Amphetamine has been available since the early 1900s and was first widely marketed as an over-the-counter cure-all for fatigue and minor depression. Later research linked the drug to damaging addiction and led to restricted availability. Today it is prescribed to treat hyperactivity or obesity under one of the following brand names:
Amphetamine is also wildly popular as a street drug referred to as “speed.” Media portrayal may have a significant impact on whether or not first-time users will be induced to try this drug outside of a prescription.
Amphetamine Use in Film
Movies send mixed messages about amphetamine use. Characters who use it, either casually or due to addiction, are portrayed in one of the following ways:
- They are weak and listless without the drug and take it to get through the day
- They keep their use carefully controlled and secret, taking amphetamine only to give them energy to accomplish tasks for which they would otherwise be too tired, and they experience no ill effects in their lives or relationships
- They use amphetamine as one of dozens of drugs on which they binge with momentary ill effects played for laughs but no lasting consequences in their lives
- They are rendered destitute by their addiction and only find life and happiness after seeking sobriety
- They are driven further into addiction and eventually die from amphetamine overdose
These portrayals send conflicting messages. Does amphetamine use create permanent damage, or can a user stop whenever he wishes and continue living a normal life? Can the user control his addiction, or does it begin to control him? Film provides no reliable answers to these questions.
Amphetamine Use on Television
Comic television commonly shows amphetamine as having the extreme opposite effect of the condition it is treating and leading patients to do tedious things such as working on advanced mathematics for hours and claiming to enjoy it. This humorous approach downplays the devastation that any addiction can have on the user and his surroundings. While reality TV often pays lip service to the detrimental effects of drug use, the seemingly pleasurable lives of the characters abusing drugs contradict this message leaving viewers confused. Celebrity rehab shows, a new genre of reality TV, portray famous drug addicts who admit their need for help, and the shows appear candid about the results in their participants’ lives. However the treatment takes place in highly artificial and often lavish environments, filling viewers with mistaken impressions of actual treatment and results.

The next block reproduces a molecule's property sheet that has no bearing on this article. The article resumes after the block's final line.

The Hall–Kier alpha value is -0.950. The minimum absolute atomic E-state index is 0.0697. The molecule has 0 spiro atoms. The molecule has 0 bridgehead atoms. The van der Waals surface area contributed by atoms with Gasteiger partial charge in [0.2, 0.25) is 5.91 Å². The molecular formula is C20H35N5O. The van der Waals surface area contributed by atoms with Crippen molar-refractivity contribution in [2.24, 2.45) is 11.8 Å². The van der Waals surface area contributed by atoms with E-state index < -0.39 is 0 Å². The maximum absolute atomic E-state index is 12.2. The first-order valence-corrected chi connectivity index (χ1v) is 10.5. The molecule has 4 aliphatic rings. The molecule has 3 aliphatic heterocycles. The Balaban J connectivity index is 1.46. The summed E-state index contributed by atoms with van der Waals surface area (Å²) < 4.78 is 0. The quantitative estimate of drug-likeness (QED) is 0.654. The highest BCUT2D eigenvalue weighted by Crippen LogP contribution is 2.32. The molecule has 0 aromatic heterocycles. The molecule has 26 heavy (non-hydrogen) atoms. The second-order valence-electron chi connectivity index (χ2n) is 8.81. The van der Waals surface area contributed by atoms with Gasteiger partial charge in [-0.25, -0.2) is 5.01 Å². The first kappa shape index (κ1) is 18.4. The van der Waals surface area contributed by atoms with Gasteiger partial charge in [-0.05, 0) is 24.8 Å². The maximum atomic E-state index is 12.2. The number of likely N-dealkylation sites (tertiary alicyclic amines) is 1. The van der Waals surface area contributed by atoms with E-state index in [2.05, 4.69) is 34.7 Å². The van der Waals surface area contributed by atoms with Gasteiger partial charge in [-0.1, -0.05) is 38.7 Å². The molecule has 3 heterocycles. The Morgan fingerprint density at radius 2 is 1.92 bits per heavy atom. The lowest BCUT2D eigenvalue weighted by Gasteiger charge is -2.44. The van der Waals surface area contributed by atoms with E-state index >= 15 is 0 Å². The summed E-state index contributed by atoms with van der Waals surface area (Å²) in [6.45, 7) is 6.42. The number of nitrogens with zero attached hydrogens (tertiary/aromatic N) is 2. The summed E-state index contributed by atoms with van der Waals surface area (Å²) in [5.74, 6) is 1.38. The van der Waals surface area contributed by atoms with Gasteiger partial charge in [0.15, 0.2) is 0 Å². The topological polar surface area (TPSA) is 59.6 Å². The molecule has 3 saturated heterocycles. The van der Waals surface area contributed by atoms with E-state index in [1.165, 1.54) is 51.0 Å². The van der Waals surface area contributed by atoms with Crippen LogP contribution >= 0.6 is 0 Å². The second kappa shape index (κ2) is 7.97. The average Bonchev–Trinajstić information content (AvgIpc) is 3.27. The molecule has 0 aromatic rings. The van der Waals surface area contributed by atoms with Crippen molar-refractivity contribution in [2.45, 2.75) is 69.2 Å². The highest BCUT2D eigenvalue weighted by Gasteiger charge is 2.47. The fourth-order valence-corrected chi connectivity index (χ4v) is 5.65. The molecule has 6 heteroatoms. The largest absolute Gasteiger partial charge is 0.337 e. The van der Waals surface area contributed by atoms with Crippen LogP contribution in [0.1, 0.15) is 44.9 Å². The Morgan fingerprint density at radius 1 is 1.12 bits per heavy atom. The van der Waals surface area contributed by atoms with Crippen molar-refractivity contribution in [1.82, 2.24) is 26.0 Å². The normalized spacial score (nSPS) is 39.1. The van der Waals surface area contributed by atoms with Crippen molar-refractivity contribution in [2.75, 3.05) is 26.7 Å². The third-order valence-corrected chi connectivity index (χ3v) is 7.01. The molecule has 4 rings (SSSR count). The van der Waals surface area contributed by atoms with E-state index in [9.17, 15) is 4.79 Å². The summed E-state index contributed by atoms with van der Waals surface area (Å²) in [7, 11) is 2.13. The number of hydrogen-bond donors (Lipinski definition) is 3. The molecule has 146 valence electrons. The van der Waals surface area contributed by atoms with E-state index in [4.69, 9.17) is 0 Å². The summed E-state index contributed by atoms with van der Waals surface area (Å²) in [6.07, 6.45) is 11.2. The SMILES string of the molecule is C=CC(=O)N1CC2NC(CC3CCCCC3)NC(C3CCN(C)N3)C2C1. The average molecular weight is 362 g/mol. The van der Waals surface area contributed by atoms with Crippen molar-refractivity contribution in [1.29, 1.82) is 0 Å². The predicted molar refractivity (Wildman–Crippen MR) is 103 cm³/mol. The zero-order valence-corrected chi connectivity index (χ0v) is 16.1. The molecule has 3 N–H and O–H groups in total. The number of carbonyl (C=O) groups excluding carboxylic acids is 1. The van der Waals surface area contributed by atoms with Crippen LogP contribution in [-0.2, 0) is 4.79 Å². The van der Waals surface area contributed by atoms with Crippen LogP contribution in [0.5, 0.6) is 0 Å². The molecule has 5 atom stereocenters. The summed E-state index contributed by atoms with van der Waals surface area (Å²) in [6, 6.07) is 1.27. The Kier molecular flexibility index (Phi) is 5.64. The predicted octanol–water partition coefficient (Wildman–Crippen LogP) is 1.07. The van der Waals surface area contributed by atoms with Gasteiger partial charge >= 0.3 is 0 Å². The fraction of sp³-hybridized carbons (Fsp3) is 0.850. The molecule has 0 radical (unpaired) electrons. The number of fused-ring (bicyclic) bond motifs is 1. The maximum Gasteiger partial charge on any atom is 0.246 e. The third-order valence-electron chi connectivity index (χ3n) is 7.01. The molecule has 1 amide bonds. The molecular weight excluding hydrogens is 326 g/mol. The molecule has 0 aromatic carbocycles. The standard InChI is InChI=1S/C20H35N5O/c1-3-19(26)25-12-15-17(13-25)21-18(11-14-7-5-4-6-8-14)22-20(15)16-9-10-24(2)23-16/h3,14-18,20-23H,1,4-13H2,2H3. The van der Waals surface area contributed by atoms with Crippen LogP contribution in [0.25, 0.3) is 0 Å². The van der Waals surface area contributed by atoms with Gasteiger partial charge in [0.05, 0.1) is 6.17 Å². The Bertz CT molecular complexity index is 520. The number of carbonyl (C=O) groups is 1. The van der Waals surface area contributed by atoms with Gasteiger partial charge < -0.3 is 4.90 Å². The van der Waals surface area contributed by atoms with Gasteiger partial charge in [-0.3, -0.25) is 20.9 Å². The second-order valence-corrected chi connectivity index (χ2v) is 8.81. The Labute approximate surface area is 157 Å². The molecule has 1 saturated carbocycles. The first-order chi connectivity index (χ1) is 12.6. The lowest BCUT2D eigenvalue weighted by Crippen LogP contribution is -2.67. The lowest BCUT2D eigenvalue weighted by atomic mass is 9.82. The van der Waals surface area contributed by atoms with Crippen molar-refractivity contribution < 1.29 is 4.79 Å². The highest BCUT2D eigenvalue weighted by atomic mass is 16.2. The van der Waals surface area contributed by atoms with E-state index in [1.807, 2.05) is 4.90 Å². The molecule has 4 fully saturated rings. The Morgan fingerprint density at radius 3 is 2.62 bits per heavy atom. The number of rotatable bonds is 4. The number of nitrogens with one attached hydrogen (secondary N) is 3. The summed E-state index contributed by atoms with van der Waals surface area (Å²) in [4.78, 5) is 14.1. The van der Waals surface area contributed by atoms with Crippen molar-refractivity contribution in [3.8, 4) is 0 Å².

Amphetamine in Journalism
News attention to amphetamine is overwhelmingly negative, pointing out risks such as the following:
- Heart trouble
- Sudden, extreme weight loss
- Memory impairment
- Stunted growth
- Incautious or reckless behavior
News outlets are also quick to cite examples of athletes who have died of amphetamine use or been disqualified from sporting events for using amphetamine to enhance their performance. However even journalism can present a mixed view of amphetamine, one article suggesting the drug as a potential cure for cocaine addiction and another presenting amphetamine use as unalterably bad for the addict and his entire community. In exposé-style books the use and effects of amphetamine are treated objectively, leaving the reader to form his own opinion on how detrimental the effects of the drug are.
Help for Amphetamine Addiction
For clear information about the effects of amphetamine or to find help for yourself or a friend struggling with addiction, call our toll-free helpline. We are available 24 hours a day. Call today, and let us help you find treatment and freedom from addiction.